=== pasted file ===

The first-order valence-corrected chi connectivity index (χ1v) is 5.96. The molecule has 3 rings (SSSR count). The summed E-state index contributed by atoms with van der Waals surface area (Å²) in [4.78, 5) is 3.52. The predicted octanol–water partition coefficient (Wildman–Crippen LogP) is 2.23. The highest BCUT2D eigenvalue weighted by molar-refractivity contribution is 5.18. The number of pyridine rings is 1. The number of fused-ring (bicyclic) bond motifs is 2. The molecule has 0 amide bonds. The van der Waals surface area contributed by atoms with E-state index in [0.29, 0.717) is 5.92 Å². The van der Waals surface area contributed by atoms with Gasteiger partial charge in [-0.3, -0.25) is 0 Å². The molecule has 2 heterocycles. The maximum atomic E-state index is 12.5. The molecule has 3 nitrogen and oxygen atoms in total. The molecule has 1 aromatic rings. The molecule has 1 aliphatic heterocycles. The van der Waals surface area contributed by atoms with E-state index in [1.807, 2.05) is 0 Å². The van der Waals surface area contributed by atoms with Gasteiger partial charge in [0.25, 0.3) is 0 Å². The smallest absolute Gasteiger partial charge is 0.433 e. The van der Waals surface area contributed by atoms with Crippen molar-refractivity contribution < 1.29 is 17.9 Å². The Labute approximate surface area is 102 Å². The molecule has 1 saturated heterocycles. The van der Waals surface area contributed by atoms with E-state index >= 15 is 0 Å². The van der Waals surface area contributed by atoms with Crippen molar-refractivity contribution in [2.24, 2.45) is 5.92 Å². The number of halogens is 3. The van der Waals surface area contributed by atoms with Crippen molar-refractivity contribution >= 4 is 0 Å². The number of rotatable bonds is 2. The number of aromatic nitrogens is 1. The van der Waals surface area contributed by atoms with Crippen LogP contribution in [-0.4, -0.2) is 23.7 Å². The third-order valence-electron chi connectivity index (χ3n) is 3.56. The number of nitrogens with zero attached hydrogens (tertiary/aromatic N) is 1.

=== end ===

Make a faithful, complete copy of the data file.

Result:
The first-order valence-corrected chi connectivity index (χ1v) is 5.96. The molecule has 3 rings (SSSR count). The summed E-state index contributed by atoms with van der Waals surface area (Å²) in [4.78, 5) is 3.52. The predicted octanol–water partition coefficient (Wildman–Crippen LogP) is 2.23. The highest BCUT2D eigenvalue weighted by molar-refractivity contribution is 5.18. The number of pyridine rings is 1. The number of fused-ring (bicyclic) bond motifs is 2. The molecule has 0 amide bonds. The van der Waals surface area contributed by atoms with E-state index in [0.29, 0.717) is 5.92 Å². The van der Waals surface area contributed by atoms with Gasteiger partial charge in [-0.3, -0.25) is 0 Å². The molecule has 2 heterocycles. The maximum atomic E-state index is 12.5. The molecule has 3 nitrogen and oxygen atoms in total. The molecule has 1 aromatic rings. The molecule has 1 aliphatic heterocycles. The van der Waals surface area contributed by atoms with E-state index in [1.807, 2.05) is 0 Å². The van der Waals surface area contributed by atoms with Gasteiger partial charge in [0.25, 0.3) is 0 Å². The smallest absolute Gasteiger partial charge is 0.433 e. The van der Waals surface area contributed by atoms with Crippen molar-refractivity contribution < 1.29 is 17.9 Å². The Labute approximate surface area is 102 Å². The molecule has 1 saturated heterocycles. The van der Waals surface area contributed by atoms with E-state index >= 15 is 0 Å². The van der Waals surface area contributed by atoms with Crippen molar-refractivity contribution in [2.24, 2.45) is 5.92 Å². The number of halogens is 3. The van der Waals surface area contributed by atoms with Crippen molar-refractivity contribution >= 4 is 0 Å². The number of rotatable bonds is 2. The number of aromatic nitrogens is 1. The van der Waals surface area contributed by atoms with Crippen LogP contribution in [-0.4, -0.2) is 23.7 Å². The third-order valence-electron chi connectivity index (χ3n) is 3.56. The number of nitrogens with zero attached hydrogens (tertiary/aromatic N) is 1.